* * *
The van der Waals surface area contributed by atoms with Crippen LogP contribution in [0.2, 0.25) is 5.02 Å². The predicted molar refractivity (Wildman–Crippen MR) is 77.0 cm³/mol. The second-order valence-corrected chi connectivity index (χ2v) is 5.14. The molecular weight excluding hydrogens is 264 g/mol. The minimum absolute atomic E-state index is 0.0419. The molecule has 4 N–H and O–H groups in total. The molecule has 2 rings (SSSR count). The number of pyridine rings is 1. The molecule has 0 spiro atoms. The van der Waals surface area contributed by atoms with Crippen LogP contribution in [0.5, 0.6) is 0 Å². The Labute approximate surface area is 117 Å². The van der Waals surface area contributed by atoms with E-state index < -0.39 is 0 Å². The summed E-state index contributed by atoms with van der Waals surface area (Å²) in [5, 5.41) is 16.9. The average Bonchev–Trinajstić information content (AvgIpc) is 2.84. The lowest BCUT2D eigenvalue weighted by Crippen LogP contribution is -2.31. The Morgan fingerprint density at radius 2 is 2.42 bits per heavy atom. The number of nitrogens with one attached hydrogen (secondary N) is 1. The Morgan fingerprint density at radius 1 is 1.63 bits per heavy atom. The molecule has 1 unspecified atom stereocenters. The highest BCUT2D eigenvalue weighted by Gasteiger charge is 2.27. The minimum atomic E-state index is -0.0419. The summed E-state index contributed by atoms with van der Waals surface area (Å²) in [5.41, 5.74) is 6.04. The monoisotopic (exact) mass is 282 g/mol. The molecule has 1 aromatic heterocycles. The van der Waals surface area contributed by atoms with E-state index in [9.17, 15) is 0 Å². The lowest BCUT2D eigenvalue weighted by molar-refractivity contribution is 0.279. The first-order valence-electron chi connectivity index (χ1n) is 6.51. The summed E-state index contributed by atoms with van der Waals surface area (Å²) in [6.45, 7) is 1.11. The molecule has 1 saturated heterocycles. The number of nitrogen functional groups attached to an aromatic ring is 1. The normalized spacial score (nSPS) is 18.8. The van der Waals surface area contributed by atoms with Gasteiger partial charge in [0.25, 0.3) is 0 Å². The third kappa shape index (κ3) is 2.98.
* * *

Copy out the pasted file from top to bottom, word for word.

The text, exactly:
The van der Waals surface area contributed by atoms with Crippen LogP contribution in [0.2, 0.25) is 5.02 Å². The predicted molar refractivity (Wildman–Crippen MR) is 77.0 cm³/mol. The second-order valence-corrected chi connectivity index (χ2v) is 5.14. The molecular weight excluding hydrogens is 264 g/mol. The minimum absolute atomic E-state index is 0.0419. The molecule has 4 N–H and O–H groups in total. The molecule has 2 rings (SSSR count). The number of pyridine rings is 1. The molecule has 0 spiro atoms. The van der Waals surface area contributed by atoms with Crippen LogP contribution in [0.5, 0.6) is 0 Å². The Labute approximate surface area is 117 Å². The van der Waals surface area contributed by atoms with E-state index < -0.39 is 0 Å². The summed E-state index contributed by atoms with van der Waals surface area (Å²) in [5, 5.41) is 16.9. The average Bonchev–Trinajstić information content (AvgIpc) is 2.84. The lowest BCUT2D eigenvalue weighted by Crippen LogP contribution is -2.31. The Morgan fingerprint density at radius 2 is 2.42 bits per heavy atom. The number of nitrogens with one attached hydrogen (secondary N) is 1. The Morgan fingerprint density at radius 1 is 1.63 bits per heavy atom. The molecule has 1 unspecified atom stereocenters. The highest BCUT2D eigenvalue weighted by Gasteiger charge is 2.27. The minimum atomic E-state index is -0.0419. The summed E-state index contributed by atoms with van der Waals surface area (Å²) in [5.41, 5.74) is 6.04. The monoisotopic (exact) mass is 282 g/mol. The molecule has 1 aromatic heterocycles. The van der Waals surface area contributed by atoms with E-state index in [9.17, 15) is 0 Å². The lowest BCUT2D eigenvalue weighted by molar-refractivity contribution is 0.279. The first-order valence-electron chi connectivity index (χ1n) is 6.51. The summed E-state index contributed by atoms with van der Waals surface area (Å²) in [6.45, 7) is 1.11. The molecule has 1 saturated heterocycles. The number of nitrogen functional groups attached to an aromatic ring is 1. The normalized spacial score (nSPS) is 18.8. The van der Waals surface area contributed by atoms with Gasteiger partial charge in [0.25, 0.3) is 0 Å². The third kappa shape index (κ3) is 2.98.